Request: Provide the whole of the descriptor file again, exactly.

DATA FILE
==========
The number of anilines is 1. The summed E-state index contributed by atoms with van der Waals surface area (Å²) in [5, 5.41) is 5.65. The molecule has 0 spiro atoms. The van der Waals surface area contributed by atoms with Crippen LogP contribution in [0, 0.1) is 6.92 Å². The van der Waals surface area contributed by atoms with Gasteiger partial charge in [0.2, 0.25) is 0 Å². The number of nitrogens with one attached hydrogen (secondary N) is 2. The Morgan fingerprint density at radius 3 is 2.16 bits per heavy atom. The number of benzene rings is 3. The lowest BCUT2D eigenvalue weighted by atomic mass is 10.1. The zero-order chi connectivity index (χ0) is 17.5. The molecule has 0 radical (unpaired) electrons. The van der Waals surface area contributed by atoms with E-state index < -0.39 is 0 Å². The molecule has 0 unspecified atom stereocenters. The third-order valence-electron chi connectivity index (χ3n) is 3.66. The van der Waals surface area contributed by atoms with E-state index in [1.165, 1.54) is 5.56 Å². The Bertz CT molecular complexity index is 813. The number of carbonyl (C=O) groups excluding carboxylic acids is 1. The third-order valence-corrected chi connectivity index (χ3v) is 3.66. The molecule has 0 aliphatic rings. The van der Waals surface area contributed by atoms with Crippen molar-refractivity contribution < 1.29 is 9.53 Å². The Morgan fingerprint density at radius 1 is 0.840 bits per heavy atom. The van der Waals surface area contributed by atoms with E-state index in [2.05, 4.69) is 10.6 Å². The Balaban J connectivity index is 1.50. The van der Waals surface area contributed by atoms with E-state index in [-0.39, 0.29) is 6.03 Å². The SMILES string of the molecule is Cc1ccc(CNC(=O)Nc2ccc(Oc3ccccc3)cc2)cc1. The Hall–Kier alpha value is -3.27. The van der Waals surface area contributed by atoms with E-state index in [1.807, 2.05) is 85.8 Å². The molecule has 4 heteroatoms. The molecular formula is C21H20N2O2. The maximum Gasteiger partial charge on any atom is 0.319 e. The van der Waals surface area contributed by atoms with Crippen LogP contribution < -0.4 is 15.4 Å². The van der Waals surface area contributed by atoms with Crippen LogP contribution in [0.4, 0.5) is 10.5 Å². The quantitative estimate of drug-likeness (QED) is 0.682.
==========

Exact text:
The number of anilines is 1. The summed E-state index contributed by atoms with van der Waals surface area (Å²) in [5, 5.41) is 5.65. The molecule has 0 spiro atoms. The van der Waals surface area contributed by atoms with Crippen LogP contribution in [0, 0.1) is 6.92 Å². The van der Waals surface area contributed by atoms with Gasteiger partial charge in [0.2, 0.25) is 0 Å². The number of nitrogens with one attached hydrogen (secondary N) is 2. The Morgan fingerprint density at radius 3 is 2.16 bits per heavy atom. The number of benzene rings is 3. The lowest BCUT2D eigenvalue weighted by atomic mass is 10.1. The zero-order chi connectivity index (χ0) is 17.5. The molecule has 0 radical (unpaired) electrons. The van der Waals surface area contributed by atoms with E-state index < -0.39 is 0 Å². The molecule has 0 unspecified atom stereocenters. The third-order valence-electron chi connectivity index (χ3n) is 3.66. The van der Waals surface area contributed by atoms with E-state index in [1.165, 1.54) is 5.56 Å². The Bertz CT molecular complexity index is 813. The number of carbonyl (C=O) groups excluding carboxylic acids is 1. The third-order valence-corrected chi connectivity index (χ3v) is 3.66. The molecule has 0 aliphatic rings. The van der Waals surface area contributed by atoms with Crippen molar-refractivity contribution < 1.29 is 9.53 Å². The Morgan fingerprint density at radius 1 is 0.840 bits per heavy atom. The van der Waals surface area contributed by atoms with E-state index in [2.05, 4.69) is 10.6 Å². The Balaban J connectivity index is 1.50. The van der Waals surface area contributed by atoms with E-state index in [-0.39, 0.29) is 6.03 Å². The SMILES string of the molecule is Cc1ccc(CNC(=O)Nc2ccc(Oc3ccccc3)cc2)cc1. The Hall–Kier alpha value is -3.27. The van der Waals surface area contributed by atoms with E-state index in [1.807, 2.05) is 85.8 Å². The molecule has 4 heteroatoms. The molecular formula is C21H20N2O2. The maximum Gasteiger partial charge on any atom is 0.319 e. The van der Waals surface area contributed by atoms with Crippen LogP contribution < -0.4 is 15.4 Å². The van der Waals surface area contributed by atoms with Crippen LogP contribution in [0.4, 0.5) is 10.5 Å². The quantitative estimate of drug-likeness (QED) is 0.682.